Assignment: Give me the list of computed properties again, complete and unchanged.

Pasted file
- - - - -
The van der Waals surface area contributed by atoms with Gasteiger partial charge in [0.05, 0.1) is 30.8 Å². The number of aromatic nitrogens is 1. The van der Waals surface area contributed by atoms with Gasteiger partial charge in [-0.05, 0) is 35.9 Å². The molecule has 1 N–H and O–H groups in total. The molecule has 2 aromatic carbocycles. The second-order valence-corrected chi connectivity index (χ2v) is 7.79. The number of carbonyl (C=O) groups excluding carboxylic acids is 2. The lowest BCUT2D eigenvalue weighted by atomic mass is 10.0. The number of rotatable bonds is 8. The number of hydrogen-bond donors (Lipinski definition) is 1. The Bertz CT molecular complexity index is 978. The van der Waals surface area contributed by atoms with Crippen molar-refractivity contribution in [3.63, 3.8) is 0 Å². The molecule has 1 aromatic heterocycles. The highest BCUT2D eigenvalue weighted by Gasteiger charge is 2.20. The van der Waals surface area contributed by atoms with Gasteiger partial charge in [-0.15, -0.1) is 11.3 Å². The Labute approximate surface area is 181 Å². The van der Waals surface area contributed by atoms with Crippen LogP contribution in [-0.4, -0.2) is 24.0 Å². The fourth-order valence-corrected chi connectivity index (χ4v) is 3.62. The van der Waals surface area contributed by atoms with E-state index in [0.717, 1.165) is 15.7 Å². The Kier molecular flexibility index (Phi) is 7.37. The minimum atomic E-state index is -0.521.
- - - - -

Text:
The van der Waals surface area contributed by atoms with Gasteiger partial charge in [0.05, 0.1) is 30.8 Å². The number of aromatic nitrogens is 1. The van der Waals surface area contributed by atoms with Gasteiger partial charge in [-0.05, 0) is 35.9 Å². The molecule has 1 N–H and O–H groups in total. The molecule has 2 aromatic carbocycles. The second-order valence-corrected chi connectivity index (χ2v) is 7.79. The number of carbonyl (C=O) groups excluding carboxylic acids is 2. The lowest BCUT2D eigenvalue weighted by atomic mass is 10.0. The number of rotatable bonds is 8. The number of hydrogen-bond donors (Lipinski definition) is 1. The Bertz CT molecular complexity index is 978. The van der Waals surface area contributed by atoms with Crippen molar-refractivity contribution in [3.63, 3.8) is 0 Å². The molecule has 1 aromatic heterocycles. The highest BCUT2D eigenvalue weighted by Gasteiger charge is 2.20. The van der Waals surface area contributed by atoms with Gasteiger partial charge in [-0.15, -0.1) is 11.3 Å². The Labute approximate surface area is 181 Å². The van der Waals surface area contributed by atoms with Crippen LogP contribution in [-0.4, -0.2) is 24.0 Å². The fourth-order valence-corrected chi connectivity index (χ4v) is 3.62. The van der Waals surface area contributed by atoms with E-state index in [0.717, 1.165) is 15.7 Å². The Kier molecular flexibility index (Phi) is 7.37. The minimum atomic E-state index is -0.521.